Captain America:  Civil War


                Is there such a thing as comic book overload?  I never thought so when I was a kid.  But then, my brothers and I would buy maybe one comic book a week and spend 15 minutes reading it and that would be it.  Then we’d be outside playing.  “Captain America: Civil War” is 146 minutes worth of comic book action on the IMAX big screen, with a dazzling array of action sequences, but also a dizzyingly complicated plot.

                It seems that some of our superheroes have failed to take into account the collateral damage of some of their escapades.  Though they’ve been successful against the bad guys, but bystanders have been injured, and innocents have perished because of their valiant efforts.  The fact that they have been operating independently, kind of above the law, and across international boundaries, has caused the control freaks in government bureaucracies to join together and demand that this costumed vigilante group be monitored.   They are not to go out on rescue missions unless asked.  And they are not to enter other countries without permission.

                Iron Man (Robert Downey, Jr.), for one, feels that this is a good move.  He’s a successful wealthy industrialist by day, and it suits him to play along with the rule-keepers and boundary-definers.  But his friend Captain America (Chris Evans) is pretty much a pedal-to-the-metal warrior.  He doesn’t really have any hobbies.  He kisses a girl, once, which seems about the right amount of distraction for his early-pubescent fan base.  Otherwise, he’s all-in on the superhero role, and doesn’t really want to accept somebody else’s restrictions on his activities.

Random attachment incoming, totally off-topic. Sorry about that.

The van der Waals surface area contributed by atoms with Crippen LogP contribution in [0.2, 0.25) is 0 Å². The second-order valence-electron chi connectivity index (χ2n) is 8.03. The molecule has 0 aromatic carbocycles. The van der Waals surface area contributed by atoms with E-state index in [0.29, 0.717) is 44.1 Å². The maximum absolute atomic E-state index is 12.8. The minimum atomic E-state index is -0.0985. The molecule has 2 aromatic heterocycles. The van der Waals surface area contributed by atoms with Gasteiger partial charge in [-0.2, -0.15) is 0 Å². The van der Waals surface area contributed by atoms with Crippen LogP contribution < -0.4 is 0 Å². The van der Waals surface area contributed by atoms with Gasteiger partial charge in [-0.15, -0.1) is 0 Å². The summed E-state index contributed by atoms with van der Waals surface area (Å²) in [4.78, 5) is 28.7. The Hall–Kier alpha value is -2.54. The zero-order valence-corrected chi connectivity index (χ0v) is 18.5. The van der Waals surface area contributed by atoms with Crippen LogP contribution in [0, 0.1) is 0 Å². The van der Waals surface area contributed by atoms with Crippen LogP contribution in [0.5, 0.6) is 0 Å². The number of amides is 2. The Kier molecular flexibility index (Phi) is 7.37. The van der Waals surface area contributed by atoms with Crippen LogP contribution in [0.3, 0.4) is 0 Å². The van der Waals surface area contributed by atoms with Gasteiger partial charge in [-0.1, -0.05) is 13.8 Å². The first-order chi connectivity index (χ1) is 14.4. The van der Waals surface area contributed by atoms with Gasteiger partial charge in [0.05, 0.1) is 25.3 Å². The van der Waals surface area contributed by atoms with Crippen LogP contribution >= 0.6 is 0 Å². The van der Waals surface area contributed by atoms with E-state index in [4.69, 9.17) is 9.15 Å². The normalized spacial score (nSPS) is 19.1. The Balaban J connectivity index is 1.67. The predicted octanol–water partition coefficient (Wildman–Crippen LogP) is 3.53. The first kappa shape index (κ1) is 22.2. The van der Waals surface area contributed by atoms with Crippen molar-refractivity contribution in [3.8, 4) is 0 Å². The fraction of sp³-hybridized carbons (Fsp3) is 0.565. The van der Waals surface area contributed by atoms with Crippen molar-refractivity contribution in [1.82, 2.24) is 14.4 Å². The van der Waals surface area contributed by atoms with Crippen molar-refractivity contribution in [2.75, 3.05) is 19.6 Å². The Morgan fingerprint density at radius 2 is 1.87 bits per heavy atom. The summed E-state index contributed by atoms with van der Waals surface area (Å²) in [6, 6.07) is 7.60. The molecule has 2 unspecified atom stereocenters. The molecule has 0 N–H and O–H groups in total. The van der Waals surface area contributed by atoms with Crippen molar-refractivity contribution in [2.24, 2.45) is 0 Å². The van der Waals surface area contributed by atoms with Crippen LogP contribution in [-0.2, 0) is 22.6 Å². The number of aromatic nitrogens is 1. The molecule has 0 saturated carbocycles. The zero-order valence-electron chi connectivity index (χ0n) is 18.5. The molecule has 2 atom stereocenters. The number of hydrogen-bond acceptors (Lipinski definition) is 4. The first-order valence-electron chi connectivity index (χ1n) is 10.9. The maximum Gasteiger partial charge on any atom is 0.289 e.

Now the stage is set for the conflict between Iron Man and Captain America to escalate.  They’re not going to agree on this.  And neither is accustomed to giving up easily, or backing down when they think they’re right.  The other costumed crusaders are now forced to pick sides.  Let’s see, Team Iron Man has Black Panther (Chadwick Boseman), Vision (Paul Bettany), Black Widow (Scarlett Johanssen), War Machine (Don Cheadle), and Spiderman (Tom Holland).  Team Captain America has Winter Soldier (Sebastian Stan), Falcon (Anthony Mackie), Sharon Carter (Emily VanCamp), Scarlet Witch (Elizabeth Olsen), Hawkeye (Jeremy Renner), and Ant Man (Paul Rudd).  Each has a unique power, and the melee among them all will leave even the most loyal fan hastening to catch up to who’s fighting whom, and on which side.

                It would have been a cleaner ending had the whole alliance acquired a common enemy to reunite them once more, and they kind of had the opportunity to develop that theme, but chose not to.  It seems that Winter Soldier was programmed by the evil Soviets as a minion of their foreign espionage covert operations, but so were several others, currently held in frozen storage.  If they were suddenly unleashed, it would have taken the combined efforts of all our superheroes to combat them.  But as it turns out, that part of the plot fizzles and all the attention is focused on the in-fighting among our former team of allies.

                For those of us who prefer harmony in the land of the free and the home of the brave, it’s a bit distressing to see so much feuding over a political disagreement.  Yeah, the injuries are minimal, with such titanic clashes of superpowers, but nobody is unscathed when the chaos breaks out in earnest.  Revenge may indeed be a dish best served cold, but its congealed bitterness makes for a bitter aftertaste.

Questions for Discussion:

1)                   Which is your favorite superhero?  Has that changed over the years?

2)                  How much violence is acceptable to impose political will over others?

3)                  Has a civil war ever been a good thing?

Dr. Ronald P. Salfen, DFW Film Critics Association